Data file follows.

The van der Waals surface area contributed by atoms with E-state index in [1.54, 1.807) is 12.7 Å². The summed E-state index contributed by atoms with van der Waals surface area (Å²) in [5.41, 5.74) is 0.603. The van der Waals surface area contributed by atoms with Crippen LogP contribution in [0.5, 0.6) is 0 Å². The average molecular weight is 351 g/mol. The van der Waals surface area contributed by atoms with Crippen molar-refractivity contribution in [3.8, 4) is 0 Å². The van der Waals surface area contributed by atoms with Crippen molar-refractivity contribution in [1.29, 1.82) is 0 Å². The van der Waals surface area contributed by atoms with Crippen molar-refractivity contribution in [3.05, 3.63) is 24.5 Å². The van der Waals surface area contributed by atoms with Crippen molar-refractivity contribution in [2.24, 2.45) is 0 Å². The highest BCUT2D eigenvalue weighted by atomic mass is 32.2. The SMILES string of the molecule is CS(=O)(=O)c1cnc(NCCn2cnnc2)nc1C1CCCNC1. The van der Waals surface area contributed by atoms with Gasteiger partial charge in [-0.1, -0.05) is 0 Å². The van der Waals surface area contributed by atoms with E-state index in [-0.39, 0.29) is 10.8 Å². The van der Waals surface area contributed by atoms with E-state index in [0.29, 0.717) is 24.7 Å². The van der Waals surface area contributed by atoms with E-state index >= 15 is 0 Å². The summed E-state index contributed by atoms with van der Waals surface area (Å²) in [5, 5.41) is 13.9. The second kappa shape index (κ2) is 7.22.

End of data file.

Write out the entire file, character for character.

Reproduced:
The van der Waals surface area contributed by atoms with E-state index in [1.54, 1.807) is 12.7 Å². The summed E-state index contributed by atoms with van der Waals surface area (Å²) in [5.41, 5.74) is 0.603. The van der Waals surface area contributed by atoms with Crippen LogP contribution in [0.5, 0.6) is 0 Å². The average molecular weight is 351 g/mol. The van der Waals surface area contributed by atoms with Crippen molar-refractivity contribution in [3.8, 4) is 0 Å². The van der Waals surface area contributed by atoms with Crippen molar-refractivity contribution in [1.29, 1.82) is 0 Å². The van der Waals surface area contributed by atoms with Crippen molar-refractivity contribution in [3.05, 3.63) is 24.5 Å². The van der Waals surface area contributed by atoms with Crippen molar-refractivity contribution in [2.24, 2.45) is 0 Å². The highest BCUT2D eigenvalue weighted by atomic mass is 32.2. The SMILES string of the molecule is CS(=O)(=O)c1cnc(NCCn2cnnc2)nc1C1CCCNC1. The van der Waals surface area contributed by atoms with Gasteiger partial charge in [-0.1, -0.05) is 0 Å². The van der Waals surface area contributed by atoms with E-state index in [-0.39, 0.29) is 10.8 Å². The van der Waals surface area contributed by atoms with E-state index in [0.29, 0.717) is 24.7 Å². The van der Waals surface area contributed by atoms with E-state index >= 15 is 0 Å². The summed E-state index contributed by atoms with van der Waals surface area (Å²) in [5, 5.41) is 13.9. The second kappa shape index (κ2) is 7.22.